International Journal of Reproduction, Fertility & Sexual Health (IJRFSH)    IJRFSH-2377-1887-04-101

Ulipristal Acetate Effectively Medically Manages Symptomatic Leiomyomatous Uteri


Nwanodi OB*


Locum Tenens Obstetrician & Gynecologist, Salinas, CA, USA.


*Corresponding Author

Oroma B. Nwanodi, M.D., D.H.Sc., M.S.c,
Locum Tenens Obstetrician & Gynecologist,
Salinas, CA 93902, PO Box 59, USA.
Tel: (314) 304-2946
E-mail: o.nwanodi@juno.com

Received: February 06, 2017; Accepted: March 01, 2017; Published: March 02, 2017

Citation: Nwanodi OB (2017) Ulipristal Acetate Effectively Medically Manages Symptomatic Leiomyomatous Uteri. Int J Reprod Fertil Sex Health. 4(1), 91-94.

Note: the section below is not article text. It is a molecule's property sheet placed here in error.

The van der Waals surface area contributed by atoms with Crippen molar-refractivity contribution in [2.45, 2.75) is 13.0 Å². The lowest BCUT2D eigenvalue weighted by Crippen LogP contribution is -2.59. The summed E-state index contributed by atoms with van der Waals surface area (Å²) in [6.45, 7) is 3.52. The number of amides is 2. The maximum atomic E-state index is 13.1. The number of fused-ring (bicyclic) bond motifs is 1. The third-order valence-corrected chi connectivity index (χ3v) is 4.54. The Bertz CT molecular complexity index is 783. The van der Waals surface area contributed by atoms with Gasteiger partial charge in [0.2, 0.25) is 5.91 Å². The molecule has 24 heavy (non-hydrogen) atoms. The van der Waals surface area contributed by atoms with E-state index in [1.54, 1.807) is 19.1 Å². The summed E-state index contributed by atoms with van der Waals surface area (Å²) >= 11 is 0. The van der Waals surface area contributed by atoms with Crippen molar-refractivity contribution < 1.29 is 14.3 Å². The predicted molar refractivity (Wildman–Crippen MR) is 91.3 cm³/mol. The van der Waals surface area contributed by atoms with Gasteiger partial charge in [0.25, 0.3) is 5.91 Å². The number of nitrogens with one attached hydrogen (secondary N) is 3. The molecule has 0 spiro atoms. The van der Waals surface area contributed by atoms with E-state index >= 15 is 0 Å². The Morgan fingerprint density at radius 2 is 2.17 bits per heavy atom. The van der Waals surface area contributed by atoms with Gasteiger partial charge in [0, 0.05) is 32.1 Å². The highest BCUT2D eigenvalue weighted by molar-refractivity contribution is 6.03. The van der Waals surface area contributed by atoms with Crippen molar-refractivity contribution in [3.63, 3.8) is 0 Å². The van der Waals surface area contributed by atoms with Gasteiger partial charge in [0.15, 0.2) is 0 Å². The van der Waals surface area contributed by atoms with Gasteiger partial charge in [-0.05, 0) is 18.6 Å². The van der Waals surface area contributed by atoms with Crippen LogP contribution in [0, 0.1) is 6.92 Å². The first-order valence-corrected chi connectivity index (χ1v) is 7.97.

Copyright: Nwanodi OB© 2017. This is an open-access article distributed under the terms of the Creative Commons Attribution License, which permits unrestricted use, distribution and reproduction in any medium, provided the original author and source are credited.



Abstract

Background: Symptomatic leiomyomatous uteri affect about 30% of women. Associated anemia, dysmenorrhea, dyspareunia, heavy menstrual bleeding, and mass effects cause quality of life decrements. The 5-year levonorgestrel intrauterine device (5yr-IUD) has been a mainstay of medical management for symptomatic leiomyomata. If approved, Ulipristal acetate (UPA), which entered the European and Canadian markets in 2012 and 2013, could change medical management of symptomatic leiomyomata in the United States.

Methods: PubMed search for the term “ulipristal acetate treatment fibroids” yielded five included articles. Hand search provided nine additional articles.